If a chapter 13 debtor has a vehicle that is being leased, that person has a decision to make at the outset of the chapter 13. Every chapter 13 plan has a provision for “leases and executory contracts.” In a chapter 13 plan, an individual who is leasing a vehicle has to decide whether to continue the lease agreement, or to reject the lease. If the individual decides to continue the lease, that person indicates in his or her chapter 13 plan that he or she intends to “assume” the lease. If no provision is made for assuming the lease, then the lease is deemed rejected. Unlike secured car loans, there is no statutory allowance for re-writing lease terms more favorable to the chapter 13 debtor. So the chapter 13 debtor decides whether to assume the lease and continue making the lease payments, or whether to reject the lease. If the debtor rejects the lease, the leasing company is entitled to the return of the leased vehicle.

In MN There is an extension of the redemption period after a home mortgage has been foreclosed

In Minnesota a person can continue to reside in his or her home for six months following the foreclosure of the mortgage loan. Continued residence is key, but if the person meets that requirement, the six month redemption period can be a real help for someone who needs to save money in order to find a suitable place to live.That six month redemption period can be extended by filing a chapter 13, although again, timing the filing is an issue. If the chapter 13 case is filed with less than 60 days remaining in the redemption period, the chapter 13 debtor will have 60 days from the date of filing to continue in his or her redemption period. So if the case is filed one day before the six month redemption period is set to expire, the redemption period will be extended to an additional 60 days after the date of filing. It’s not used often, but in certain cases, the extension of the redemption period can actually be used to come up with the money necessary to redeem the interest in real estate. It’s another tool out there for homeowners who need a bit more time in their home.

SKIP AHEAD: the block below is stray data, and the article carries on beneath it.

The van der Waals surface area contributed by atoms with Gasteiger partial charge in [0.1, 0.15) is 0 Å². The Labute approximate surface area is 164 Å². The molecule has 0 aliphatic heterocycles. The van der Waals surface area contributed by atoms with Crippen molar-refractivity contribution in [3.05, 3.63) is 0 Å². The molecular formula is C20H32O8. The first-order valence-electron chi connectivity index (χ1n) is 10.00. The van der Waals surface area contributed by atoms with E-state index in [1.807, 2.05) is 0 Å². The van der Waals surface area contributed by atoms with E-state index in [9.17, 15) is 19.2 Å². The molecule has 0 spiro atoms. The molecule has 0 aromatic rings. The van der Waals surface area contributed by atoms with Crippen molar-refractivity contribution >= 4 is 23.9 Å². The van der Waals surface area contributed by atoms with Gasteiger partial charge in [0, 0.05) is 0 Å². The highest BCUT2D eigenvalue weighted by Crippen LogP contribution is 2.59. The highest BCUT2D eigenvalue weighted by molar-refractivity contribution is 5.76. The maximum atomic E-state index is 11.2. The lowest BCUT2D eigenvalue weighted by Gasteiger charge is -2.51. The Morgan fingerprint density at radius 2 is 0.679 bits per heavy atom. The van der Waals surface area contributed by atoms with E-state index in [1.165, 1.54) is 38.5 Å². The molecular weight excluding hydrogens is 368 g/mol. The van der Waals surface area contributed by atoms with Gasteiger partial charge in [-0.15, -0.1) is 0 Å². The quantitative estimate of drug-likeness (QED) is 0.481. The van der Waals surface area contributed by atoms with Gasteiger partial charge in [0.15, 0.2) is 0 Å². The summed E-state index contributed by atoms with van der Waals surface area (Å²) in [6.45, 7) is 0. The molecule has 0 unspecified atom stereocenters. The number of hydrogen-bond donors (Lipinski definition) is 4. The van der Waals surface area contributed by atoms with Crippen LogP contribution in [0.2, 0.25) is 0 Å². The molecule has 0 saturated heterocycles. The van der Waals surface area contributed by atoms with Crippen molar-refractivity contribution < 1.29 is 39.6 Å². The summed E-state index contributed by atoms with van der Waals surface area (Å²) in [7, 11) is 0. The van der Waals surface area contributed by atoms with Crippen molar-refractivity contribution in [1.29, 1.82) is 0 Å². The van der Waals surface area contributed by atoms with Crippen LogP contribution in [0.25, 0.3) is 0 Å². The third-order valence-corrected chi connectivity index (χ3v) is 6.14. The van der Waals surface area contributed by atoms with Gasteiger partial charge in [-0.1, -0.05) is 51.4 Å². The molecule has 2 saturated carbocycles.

To learn more about Bankruptcy and your options sign up for a Free, no-obligation Bankruptcy Consultation with one our experienced Bankruptcy Lawyers MN. With over 47+ years of combined Bankruptcy experience you can rest assure we have the answers you need and deserve. 

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Topics: Bankruptcy, Chapter 13